As an Indian captive, youngster bides her time before heading east to freedom.
This story of an Indian captive has been handed down in my husband's family for years. It is about the miraculous escape from death at the hands of the Indians of the little girl who became my husband's great-grandmother.
The pioneer family lived in a sparsely settled country where roving bands of Indians often stole stock and food. Supplies were low, and the father knew he must leave his family and make the long trip to the nearest town for groceries.
Even though he pushed the team hard all day, it was a long day's journey. The heavily loaded wagon was even slower on the return trip. It was very late the second night when he returned.
To his horror, he saw that where his cabin had stood now lay only a pile of glowing embers. He ran here and there frantically calling for his wife and children. One by one, he discovered the bodies of his wife and boys, cruelly murdered with their scalp locks torn away. The Indians had found his home unguarded, had burned and murdered, and had driven his horses and cattle away.
A long, tedious search revealed no sign of his two little girls. So, as dawn broke, revealing the trail the Indians had taken, a broken-hearted father started out to try to find some trace of his two missing children. One of the little girls had fought and cried until she became such a nuisance that the Indians killed and scalped her before her sister's frightened gaze. They threw her body beside the trail where her father later found it.
The other little girl wisely went along, putting up no resistance and biding her time. They traveled all that day and part of the night and then stopped for a short rest. The next day they pushed on, and the Indians became wary about covering their trail. After the second day's travel, they were very tired and stopped to sleep. One Indian was set to watch, and the others soon were fast asleep.
The little girl watched closely, though she pretended to be asleep. When the guard's head fell forward on his chest, she slipped quietly out of camp. Every step she took, she expected to feel a cruel hand press her shoulder. But when she was safely out of camp, she ran wildly, frantically, paying no attention to direction. Her only thought was to put as many steps between herself and her captors as possible. Finally, exhausted, she fell to the ground, gasping for breath.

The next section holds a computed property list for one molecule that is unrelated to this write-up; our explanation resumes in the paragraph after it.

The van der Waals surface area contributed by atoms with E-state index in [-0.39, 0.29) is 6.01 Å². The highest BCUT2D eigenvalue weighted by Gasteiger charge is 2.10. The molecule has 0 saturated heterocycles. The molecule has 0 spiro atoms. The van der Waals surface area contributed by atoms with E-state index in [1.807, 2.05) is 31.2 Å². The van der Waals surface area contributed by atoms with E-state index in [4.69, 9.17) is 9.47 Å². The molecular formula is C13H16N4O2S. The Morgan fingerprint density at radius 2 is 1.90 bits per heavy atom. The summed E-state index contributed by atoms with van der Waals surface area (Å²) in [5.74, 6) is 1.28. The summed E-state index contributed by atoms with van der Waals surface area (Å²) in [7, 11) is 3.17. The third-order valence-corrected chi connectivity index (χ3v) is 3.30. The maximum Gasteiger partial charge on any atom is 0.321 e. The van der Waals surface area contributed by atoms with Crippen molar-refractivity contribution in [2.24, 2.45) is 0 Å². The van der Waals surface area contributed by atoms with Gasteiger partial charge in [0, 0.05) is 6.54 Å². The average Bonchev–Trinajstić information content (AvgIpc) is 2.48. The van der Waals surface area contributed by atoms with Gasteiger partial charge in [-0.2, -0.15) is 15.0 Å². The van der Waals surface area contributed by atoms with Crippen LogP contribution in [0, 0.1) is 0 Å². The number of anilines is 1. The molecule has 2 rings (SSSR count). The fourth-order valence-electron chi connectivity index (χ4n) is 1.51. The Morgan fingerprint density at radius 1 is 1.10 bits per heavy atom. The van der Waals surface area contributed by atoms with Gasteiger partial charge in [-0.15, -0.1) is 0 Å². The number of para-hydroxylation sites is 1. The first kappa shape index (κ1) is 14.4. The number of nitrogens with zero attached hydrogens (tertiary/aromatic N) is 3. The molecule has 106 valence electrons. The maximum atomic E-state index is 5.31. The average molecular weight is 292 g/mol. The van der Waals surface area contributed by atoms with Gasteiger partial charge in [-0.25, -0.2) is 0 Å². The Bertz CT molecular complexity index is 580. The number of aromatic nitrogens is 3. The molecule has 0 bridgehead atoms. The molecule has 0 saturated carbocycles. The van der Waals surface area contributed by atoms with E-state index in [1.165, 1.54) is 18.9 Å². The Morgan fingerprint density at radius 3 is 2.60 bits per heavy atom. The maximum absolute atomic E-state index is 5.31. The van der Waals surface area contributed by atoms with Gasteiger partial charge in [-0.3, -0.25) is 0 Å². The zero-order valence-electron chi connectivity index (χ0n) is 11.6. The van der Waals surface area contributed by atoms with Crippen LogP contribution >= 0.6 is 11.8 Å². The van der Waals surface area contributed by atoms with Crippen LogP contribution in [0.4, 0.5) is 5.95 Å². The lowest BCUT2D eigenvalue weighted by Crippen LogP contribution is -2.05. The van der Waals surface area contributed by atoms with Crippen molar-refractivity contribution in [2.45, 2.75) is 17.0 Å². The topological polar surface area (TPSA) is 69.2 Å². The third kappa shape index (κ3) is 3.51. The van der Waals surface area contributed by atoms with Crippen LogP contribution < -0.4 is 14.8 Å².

Just as we teach our children what to do in case of fire, those pioneer children had been taught to go eastward if they were lost. Westward was wilderness; but to go eastward meant that one would eventually find a settlement. As she collected her wits, this is what the little girl did. She traveled mostly at night. She found a few patches of wild berries; she drank from streams. Weary and footsore, she stumbled into a friendly settlement at last.
Her father had lost the trail and finally had turned sorrowfully back to bury the other members of his family. Means of communication were very slow in those days, and it was quite a long time before he was reunited with his little daughter.
Back in 1955 a call went out from the editors of the then CAPPER’s Weekly asking for readers to send in articles on true pioneers. Hundreds of letters came pouring in from early settlers and their children, many now in their 80s and 90s, and from grandchildren of settlers, all with tales to tell. So many articles were received that a decision was made to create a book, and in 1956, the first My Folks title – My Folks Came in a Covered Wagon – hit the shelves. Nine other books have since been published in the My Folks series, all filled to the brim with true tales from CAPPER’s readers, and we are proud to make those stories available to our growing online community.
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